Toward clearer, cheaper imaging of ultrafast phenomena

15-Oct-2015 - USA

Many mysteries of nature are locked up in the world of the very small and the very fast. Chemical reactions and material phase transitions, for example, happen on the scale of atoms and attoseconds. A research team from Massachusetts Institute of Technology (MIT), Massachusetts, in collaboration with the Singapore Institute of Manufacturing Technology (SIMTech), Singapore, have proposed a new technique that may help record better images of such ultrafast phenomena. The team will present their work at the Frontiers in Optics, The Optical Society's annual meeting and conference in San Jose, California, USA.

Liang Jie Wong/ Singapore Institute of Manufacturing Technology and Massachusetts Institute of Technology

An all-optical, 3-D method of electron pulse compression for applications like ultrafast electron imaging is shown schematically in (a), with a cost-effective implementation depicted in (b).

Ultrafast electron pulses are one tool scientists use to probe the atomic world. When the pulses hit the atoms in a material, the electrons scatter like a wave. To avoid the problems associated with static field compression the MIT and SIMTech team proposed the first all-optical scheme for compressing electron pulses in three dimensions and demonstrated the viability of the scheme via first-principle numerical simulations. In the scheme, laser pulses, functioning as three-dimensional lenses in both time and space, can compress electron pulses to attosecond durations and sub-micrometer dimensions, providing a new way to generate ultrashort electron pulses for ultrafast imaging of attosecond phenomena.

"Using this scheme, one can compress electron pulses by as much as two to three orders of magnitude in any dimension or dimensions with experimentally achievable laser pulses. This translates, for instance, to reducing the duration of an electron pulse from hundreds of femtoseconds to sub-femtosecond scales," said Liang Jie Wong, the lead researcher on the team, who is now at the Singapore Institute of Manufacturing Technology and was formerly a postdoctoral fellow at the Massachusetts Institute of Technology.

Compressing Electron Pulses in Time and Space

Short pulse durations are critical for high temporal resolution in ultrafast electron imaging techniques. These techniques can create movies that allow scientists to observe, in real-time, how molecules interact in a chemical reaction, or how the structure of a material or microorganism is affected by the introduction of external stimuli.

To ensure that the electron pulse arrives at the sample or detector with the desired properties in spite of inter-electron repulsion, ultrafast electron imaging setups usually require means to compress the electron pulse both transversely and longitudinally.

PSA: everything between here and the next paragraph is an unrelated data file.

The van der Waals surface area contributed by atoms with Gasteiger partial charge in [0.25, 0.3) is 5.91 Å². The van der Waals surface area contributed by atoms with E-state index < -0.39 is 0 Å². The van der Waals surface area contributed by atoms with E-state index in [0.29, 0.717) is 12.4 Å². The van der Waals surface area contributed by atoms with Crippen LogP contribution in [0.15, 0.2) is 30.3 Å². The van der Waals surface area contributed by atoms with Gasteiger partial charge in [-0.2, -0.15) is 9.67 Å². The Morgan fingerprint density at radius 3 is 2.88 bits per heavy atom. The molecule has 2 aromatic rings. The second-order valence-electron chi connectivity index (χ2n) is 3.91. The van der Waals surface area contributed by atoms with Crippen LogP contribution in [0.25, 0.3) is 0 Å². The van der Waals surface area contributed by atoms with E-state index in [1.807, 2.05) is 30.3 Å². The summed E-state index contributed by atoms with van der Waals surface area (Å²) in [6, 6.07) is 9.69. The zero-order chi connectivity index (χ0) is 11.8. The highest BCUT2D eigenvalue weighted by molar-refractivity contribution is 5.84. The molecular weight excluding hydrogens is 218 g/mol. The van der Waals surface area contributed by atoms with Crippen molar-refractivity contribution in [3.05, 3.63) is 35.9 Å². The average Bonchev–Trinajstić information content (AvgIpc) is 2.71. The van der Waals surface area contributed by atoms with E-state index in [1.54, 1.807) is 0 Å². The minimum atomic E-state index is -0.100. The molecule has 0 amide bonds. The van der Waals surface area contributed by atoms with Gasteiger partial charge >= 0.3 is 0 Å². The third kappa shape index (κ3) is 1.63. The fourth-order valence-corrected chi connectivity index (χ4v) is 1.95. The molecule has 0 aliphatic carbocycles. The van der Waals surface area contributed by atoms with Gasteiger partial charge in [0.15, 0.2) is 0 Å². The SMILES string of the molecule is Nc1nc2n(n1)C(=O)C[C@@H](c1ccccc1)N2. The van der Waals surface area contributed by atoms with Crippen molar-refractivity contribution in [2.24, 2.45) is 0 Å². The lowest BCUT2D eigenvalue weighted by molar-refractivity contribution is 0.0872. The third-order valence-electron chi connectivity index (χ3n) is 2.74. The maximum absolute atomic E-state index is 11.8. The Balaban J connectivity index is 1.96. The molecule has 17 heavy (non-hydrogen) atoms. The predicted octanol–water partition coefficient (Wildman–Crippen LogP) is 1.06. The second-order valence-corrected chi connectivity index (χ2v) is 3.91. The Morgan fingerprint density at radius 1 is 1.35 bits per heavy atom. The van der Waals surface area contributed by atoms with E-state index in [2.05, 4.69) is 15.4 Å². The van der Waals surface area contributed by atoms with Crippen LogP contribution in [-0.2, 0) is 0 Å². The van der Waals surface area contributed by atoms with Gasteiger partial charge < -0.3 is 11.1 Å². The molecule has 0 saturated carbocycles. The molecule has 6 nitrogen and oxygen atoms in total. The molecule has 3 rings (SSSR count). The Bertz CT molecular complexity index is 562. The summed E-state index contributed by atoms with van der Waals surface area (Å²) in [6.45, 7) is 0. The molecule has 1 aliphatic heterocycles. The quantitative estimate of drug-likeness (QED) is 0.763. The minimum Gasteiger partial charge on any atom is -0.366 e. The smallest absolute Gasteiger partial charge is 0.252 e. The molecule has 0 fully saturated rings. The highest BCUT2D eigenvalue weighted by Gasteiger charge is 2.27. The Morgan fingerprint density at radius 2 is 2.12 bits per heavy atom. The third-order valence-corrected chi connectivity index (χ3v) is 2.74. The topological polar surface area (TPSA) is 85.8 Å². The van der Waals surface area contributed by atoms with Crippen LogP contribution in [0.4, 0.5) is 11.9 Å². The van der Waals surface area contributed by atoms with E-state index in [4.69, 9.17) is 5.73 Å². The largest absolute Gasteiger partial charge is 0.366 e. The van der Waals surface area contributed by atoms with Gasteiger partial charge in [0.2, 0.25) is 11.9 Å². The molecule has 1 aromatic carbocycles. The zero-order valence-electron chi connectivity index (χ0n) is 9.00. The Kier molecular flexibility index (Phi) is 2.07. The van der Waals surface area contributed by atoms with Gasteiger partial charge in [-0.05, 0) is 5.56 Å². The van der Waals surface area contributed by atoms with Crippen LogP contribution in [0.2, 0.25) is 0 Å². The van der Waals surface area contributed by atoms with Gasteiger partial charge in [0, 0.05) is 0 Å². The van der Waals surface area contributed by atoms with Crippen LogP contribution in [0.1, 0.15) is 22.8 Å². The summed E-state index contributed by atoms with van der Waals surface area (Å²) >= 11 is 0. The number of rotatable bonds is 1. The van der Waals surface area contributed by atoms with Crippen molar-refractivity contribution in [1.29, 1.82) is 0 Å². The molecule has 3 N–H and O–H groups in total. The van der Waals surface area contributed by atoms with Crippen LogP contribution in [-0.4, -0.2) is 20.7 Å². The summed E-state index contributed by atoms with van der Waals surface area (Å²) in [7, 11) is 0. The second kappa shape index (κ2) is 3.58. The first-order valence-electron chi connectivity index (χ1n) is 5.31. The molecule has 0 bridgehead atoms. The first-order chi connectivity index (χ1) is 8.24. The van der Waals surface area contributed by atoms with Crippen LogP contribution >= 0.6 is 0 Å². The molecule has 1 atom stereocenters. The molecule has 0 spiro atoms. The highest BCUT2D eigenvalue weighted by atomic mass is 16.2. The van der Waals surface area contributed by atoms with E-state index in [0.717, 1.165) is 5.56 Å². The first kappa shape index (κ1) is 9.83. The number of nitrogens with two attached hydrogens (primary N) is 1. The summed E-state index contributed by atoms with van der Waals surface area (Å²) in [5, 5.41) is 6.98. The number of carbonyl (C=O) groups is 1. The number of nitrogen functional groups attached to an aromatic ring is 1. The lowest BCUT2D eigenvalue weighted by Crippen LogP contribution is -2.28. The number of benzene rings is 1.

"To compress the electron pulse along its direction of travel, for instance, the laser-electron interaction accelerates the back electrons and decelerates the front electrons. As the electrons propagate, the back electrons catch up with the front electrons, leading to temporal compression of the electron pulse," Wong explained. The force that the optical field exerts on the electrons is called the optical ponderomotive force, a time-averaged force that pushes charged particles in a time-varying field towards regions of lower intensity.

"Just as conventional lenses can be used to focus a light beam, our configuration can be used to focus an electron beam. In our case, however, we can perform the focusing not only in the dimensions perpendicular to the direction of travel, but also in the dimension parallel to the direction of travel. Hence, the entire setup can be seen as a spatiotemporal lens for electrons," Wong said.

Besides being of great interest in ultrafast electron imaging for compressing both single- and multi-electron pulses, the proposed scheme is potentially useful for focusing other particles such as accelerated protons and neutral atoms. Broader applications include the creation of flat electron beams and the creation of ultrashort electron bunches for coherent terahertz emission in free-electron based terahertz generation schemes, which in turn has a wide range of applications from biomedical imaging to airport security.

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